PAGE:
To make things coordinate-free, it is sufficient to reformulate differential equations in the form that makes use of exterior derivatives and exterior products of differential forms. Any set of differential equations can be cast into this form, the only subtlety being that it may require an infinite collection of differential forms to be introduced.
As topologist you may be aware of Sullivan's work "Infinitesimal computations in topology"
in which a sort of such equations were studied. Though to do real PDE it is necessary to work with zero-degree forms too, which he did not.
Such equations have applications in physics, e.g. you may write the equations describing black-hole without referring to any coordinates.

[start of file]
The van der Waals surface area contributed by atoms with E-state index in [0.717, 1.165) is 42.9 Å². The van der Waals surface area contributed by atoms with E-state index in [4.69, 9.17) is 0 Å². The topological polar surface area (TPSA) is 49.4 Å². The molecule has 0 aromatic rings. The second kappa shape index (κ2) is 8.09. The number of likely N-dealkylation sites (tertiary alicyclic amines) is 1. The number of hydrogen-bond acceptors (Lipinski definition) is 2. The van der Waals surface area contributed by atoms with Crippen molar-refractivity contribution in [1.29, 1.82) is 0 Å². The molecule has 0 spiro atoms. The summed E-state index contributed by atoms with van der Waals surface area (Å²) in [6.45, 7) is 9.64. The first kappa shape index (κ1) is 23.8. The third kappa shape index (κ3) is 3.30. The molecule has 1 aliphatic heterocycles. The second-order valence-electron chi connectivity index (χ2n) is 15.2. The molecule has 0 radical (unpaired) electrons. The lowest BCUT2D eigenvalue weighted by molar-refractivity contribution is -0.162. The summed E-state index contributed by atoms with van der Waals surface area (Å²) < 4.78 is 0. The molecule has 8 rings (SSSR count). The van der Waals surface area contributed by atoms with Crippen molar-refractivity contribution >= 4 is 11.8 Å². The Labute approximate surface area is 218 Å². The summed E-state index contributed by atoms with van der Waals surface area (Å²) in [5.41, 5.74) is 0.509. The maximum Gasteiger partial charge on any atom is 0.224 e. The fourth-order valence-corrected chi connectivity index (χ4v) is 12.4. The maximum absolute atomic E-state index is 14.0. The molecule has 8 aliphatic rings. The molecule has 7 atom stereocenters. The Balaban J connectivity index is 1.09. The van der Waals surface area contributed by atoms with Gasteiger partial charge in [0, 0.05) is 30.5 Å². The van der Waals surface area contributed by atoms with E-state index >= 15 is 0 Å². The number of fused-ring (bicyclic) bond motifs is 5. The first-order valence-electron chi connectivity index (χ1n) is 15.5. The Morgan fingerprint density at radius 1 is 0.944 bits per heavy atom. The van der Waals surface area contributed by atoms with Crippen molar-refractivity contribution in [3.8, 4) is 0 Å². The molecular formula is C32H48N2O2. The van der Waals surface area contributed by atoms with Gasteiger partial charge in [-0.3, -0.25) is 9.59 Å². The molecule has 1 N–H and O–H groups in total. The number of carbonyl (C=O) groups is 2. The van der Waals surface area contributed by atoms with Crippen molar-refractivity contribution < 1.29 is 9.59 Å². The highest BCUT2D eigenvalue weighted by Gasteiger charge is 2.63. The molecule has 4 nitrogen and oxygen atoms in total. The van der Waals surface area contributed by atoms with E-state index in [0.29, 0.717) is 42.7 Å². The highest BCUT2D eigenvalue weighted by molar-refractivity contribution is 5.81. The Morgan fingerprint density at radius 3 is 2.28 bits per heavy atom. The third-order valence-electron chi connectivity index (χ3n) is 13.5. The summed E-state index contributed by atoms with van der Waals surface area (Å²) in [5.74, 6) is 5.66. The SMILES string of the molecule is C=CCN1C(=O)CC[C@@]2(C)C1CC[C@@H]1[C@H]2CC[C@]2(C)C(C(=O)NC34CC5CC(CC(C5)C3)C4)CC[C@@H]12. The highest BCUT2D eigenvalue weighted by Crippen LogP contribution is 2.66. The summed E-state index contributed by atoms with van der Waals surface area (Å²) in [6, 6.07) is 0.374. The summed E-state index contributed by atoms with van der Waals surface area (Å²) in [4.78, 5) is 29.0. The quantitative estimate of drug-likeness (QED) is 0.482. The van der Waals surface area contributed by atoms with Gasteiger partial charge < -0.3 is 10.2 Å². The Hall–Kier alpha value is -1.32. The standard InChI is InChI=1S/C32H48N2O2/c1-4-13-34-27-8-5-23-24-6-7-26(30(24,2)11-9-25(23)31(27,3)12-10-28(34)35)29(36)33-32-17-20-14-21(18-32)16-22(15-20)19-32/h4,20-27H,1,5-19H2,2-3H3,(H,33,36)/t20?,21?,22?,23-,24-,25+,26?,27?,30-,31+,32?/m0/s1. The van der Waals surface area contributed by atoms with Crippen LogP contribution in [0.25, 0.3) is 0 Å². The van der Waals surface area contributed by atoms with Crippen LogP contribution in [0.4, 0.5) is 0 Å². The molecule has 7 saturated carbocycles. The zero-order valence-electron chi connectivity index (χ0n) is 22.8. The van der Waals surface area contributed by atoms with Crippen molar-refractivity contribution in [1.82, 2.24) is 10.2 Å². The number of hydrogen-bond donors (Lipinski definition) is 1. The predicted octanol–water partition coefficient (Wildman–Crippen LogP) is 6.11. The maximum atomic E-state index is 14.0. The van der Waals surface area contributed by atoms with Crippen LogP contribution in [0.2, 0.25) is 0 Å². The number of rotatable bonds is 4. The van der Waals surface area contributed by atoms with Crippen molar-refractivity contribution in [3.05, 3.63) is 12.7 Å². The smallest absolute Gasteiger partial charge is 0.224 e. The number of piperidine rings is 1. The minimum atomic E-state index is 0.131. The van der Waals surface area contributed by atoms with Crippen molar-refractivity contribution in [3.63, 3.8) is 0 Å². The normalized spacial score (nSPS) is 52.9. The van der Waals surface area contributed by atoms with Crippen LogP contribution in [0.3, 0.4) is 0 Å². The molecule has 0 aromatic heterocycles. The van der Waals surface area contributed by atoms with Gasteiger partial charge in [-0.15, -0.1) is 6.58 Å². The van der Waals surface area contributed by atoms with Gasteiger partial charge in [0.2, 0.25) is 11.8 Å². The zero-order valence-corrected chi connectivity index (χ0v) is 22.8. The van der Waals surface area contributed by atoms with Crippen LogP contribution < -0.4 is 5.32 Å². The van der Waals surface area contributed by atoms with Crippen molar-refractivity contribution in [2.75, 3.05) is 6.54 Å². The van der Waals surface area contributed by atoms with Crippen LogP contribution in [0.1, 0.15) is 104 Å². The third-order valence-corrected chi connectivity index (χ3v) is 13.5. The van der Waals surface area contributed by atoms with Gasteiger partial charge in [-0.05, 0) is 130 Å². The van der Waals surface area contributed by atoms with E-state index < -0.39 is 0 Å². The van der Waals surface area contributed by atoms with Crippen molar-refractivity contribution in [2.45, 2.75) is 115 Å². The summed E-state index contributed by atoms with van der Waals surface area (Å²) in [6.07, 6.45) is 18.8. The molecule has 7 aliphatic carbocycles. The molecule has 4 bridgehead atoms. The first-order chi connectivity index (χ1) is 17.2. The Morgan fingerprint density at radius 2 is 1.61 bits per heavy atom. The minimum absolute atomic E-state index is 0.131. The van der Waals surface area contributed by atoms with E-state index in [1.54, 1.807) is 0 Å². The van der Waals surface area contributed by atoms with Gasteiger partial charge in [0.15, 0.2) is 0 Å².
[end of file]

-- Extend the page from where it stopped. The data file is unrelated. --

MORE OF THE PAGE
The typical system has the form $d W^A=F^A(W)$, where $W^A$ is a set of some forms valued in some linear spaces, $W^A$ do not necessary have the same degree, $F^A(W)$ expands only in terms of exterior products of $W^A$ with constant coefficients.

As an example, take one-forms $\Omega^I$, $F^I=f^I_{JK}\Omega^I\Omega^K$, then $d\Omega^I=f^I_{JK}\Omega^I\Omega^K$, the integrability for this equations implies $f^I_{JK}$ be the structure constants for some Lie algebra. The covariant constancy equations can be formulated in the same form.